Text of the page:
What preposition should I use in the expression "put ___ the backseat"?

The sentence goes like this:

I have a few items on my plans, item A is the least important one, so I will put it ___ the backseat.

Should I use "at" or "onto" here?

5 Answers 5


I think the idiom you are looking for is to take a backseat, which means to be in a position of less importance or a position of not being in control. If you’re in the driver’s seat, you’re in control of the car; if you’re in the back seat, you’re not in control.

Here are some examples of this idiom from the Corpus of Contemporary American English (COCA):

“The sandwich was gooey from cheese and crisp from the grill, though the ham took a backseat to the other ingredients.”
“Search and rescue had taken a backseat to all the duties of a sheriff to serve and protect”
“Problems of the developing world, which have often taken a backseat at G-8 summits, look likely to be pushed to the sidelines yet again”
“But questions like these take a back seat to more pressing concerns”
“Whatever biological imperatives this trip began with, they’re now taking a back seat to male pride”

There aren’t any idiomatic uses of put * the backseat in the COCA so I don’t think the idiom you thought you were trying to use is one that is in common use.

If you are speaking literally about placing objects or people into the back seat of a vehicle, you can use in, on, into, or onto, depending on the circumstance. You can only use into and onto for motions, while in and on can be used for either state or motion. Generally, you use in and into for people, and on and onto for objects, although sometimes people are on a backseat, though typically only if they are not sitting normally. Also, both back seat and backseat appear to be in equally common use. Examples from COCA:

In examples:

“He takes the sleeping child and places him in the backseat for the woman.”
“When riding in the backseat with two other people, you may sit on either side but never on the ‘hump.’”
“They drove him twenty miles to a hospital, my mother sitting in the back seat with the old man’s head in her lap.”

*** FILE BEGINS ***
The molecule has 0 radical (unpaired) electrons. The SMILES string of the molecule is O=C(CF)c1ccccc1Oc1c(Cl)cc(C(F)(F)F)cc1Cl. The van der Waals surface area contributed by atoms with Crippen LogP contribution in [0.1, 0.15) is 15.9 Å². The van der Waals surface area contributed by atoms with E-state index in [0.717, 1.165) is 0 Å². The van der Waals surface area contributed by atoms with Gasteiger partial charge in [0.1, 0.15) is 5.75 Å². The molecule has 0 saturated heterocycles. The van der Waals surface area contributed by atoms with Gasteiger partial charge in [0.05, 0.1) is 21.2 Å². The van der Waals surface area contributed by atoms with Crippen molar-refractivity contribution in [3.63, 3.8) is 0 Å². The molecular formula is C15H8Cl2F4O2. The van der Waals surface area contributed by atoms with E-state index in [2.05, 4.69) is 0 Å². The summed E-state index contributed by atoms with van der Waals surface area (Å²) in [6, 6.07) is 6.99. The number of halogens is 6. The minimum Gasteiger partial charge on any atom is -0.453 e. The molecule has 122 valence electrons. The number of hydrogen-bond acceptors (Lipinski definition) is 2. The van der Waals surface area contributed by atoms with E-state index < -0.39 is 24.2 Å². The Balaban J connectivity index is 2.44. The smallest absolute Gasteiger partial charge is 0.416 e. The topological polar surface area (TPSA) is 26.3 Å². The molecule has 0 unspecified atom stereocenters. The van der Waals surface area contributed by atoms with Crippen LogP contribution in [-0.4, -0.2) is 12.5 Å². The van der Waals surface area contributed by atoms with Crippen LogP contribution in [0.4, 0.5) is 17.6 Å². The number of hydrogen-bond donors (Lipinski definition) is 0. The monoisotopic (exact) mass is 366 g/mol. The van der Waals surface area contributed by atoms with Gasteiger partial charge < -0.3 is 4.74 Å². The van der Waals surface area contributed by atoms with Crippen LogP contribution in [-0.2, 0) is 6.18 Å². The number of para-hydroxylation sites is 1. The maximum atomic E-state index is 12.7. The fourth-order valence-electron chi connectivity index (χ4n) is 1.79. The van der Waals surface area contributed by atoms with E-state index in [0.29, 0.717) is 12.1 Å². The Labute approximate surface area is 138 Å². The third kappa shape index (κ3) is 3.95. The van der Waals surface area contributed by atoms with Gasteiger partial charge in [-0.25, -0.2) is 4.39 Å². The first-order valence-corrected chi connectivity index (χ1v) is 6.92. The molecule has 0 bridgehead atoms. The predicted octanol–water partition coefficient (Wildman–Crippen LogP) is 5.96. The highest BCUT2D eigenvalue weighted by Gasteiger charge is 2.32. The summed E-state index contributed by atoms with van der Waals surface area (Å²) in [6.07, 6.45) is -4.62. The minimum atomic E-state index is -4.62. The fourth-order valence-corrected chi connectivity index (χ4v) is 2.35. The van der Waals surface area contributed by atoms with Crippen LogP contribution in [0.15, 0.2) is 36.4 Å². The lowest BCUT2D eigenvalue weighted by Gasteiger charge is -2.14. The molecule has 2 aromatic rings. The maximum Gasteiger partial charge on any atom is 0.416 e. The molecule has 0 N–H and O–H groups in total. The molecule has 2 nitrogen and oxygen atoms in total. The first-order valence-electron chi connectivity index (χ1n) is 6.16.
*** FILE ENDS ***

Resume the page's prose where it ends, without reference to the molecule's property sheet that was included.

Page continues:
On examples:

“You can disassemble the tripod and place it on the backseat of your car.”
“Roy dropped a bag on the back seat.”
“If he got lucky and made it there with a lot of time to spare, his laptop was on the back seat, and he had a ton of paperwork to catch up on.”
“I took Alice along to sit on the back seat and steady those boxes all the way to Greenville”

Into examples:

“She climbed into the back seat and the car rolled forward and stopped again.”
“The woman picked up a woven basket and hopped into the back seat.”
“He envied the young officer who had pushed the guy into the back seat and slammed the door shut before reporting in on the radio”

Onto examples:

“She tucked the phone more securely into a pocket of her purse, unlocked the door, and slid the cat carrier onto the backseat.”
“Perhaps the detective imagined her thrown onto the back seat after being made unconscious in some manner.”
“Then Dad and I hurried out to load my Washington Stars onto the back seat of the Studebaker.”
“The young thin guy tossed his bag onto the back seat and slid right in after it.”
“Larry settled Alison onto the backseat, climbed in behind the steering wheel, and sat, staring through the windshield. He didn’t speak; Alison was deep in exhausted sleep.”

  • 1
    wonderful answer +1
    – ukayer
    Commented Feb 13, 2011 at 7:36

Well you could save yourself some trouble by saying you are going to postpone it.

I'm not familiar with this idiom about back seats. There is an idiom "to put on the back burner" which also means to postpone or delay.


I think the proper use is neither of those choices, but, rather, either "in the back seat" or "on the back seat".

I'd use "on the back burner" as @delete suggests.


Should you use "at" or "onto": There is no fix rule per se, and mostly it's a matter of context, we tend to use one preposition over another. There are many exceptions and overlapping situations.

And if you wish to use a proper idiom, then,as explained,use:

to take a backseat

to put it on the back burner.

Alternatively, use COCA.


"Put it at the backseat," sounds intuitively odd. But there seems to be a rather poetic use of "put" and "at" when one puts something at the presence or body of another person. Here is an example from The Acts of the Apostles, Chapter 4 (New International Version, later 20th Century and linguistically updated):

And God’s grace was so powerfully at work in them all that there were no needy persons among them. For from time to time those who owned land or houses sold them, brought the money from the sales and put it at the apostles’ feet, and it was distributed to anyone who had need.

Actually, I found this page because I searched "put it at" after writing this.

If only lies would emit methane from mouths as do beans elsewhere, we could put candles at the lips of both politicians and press.

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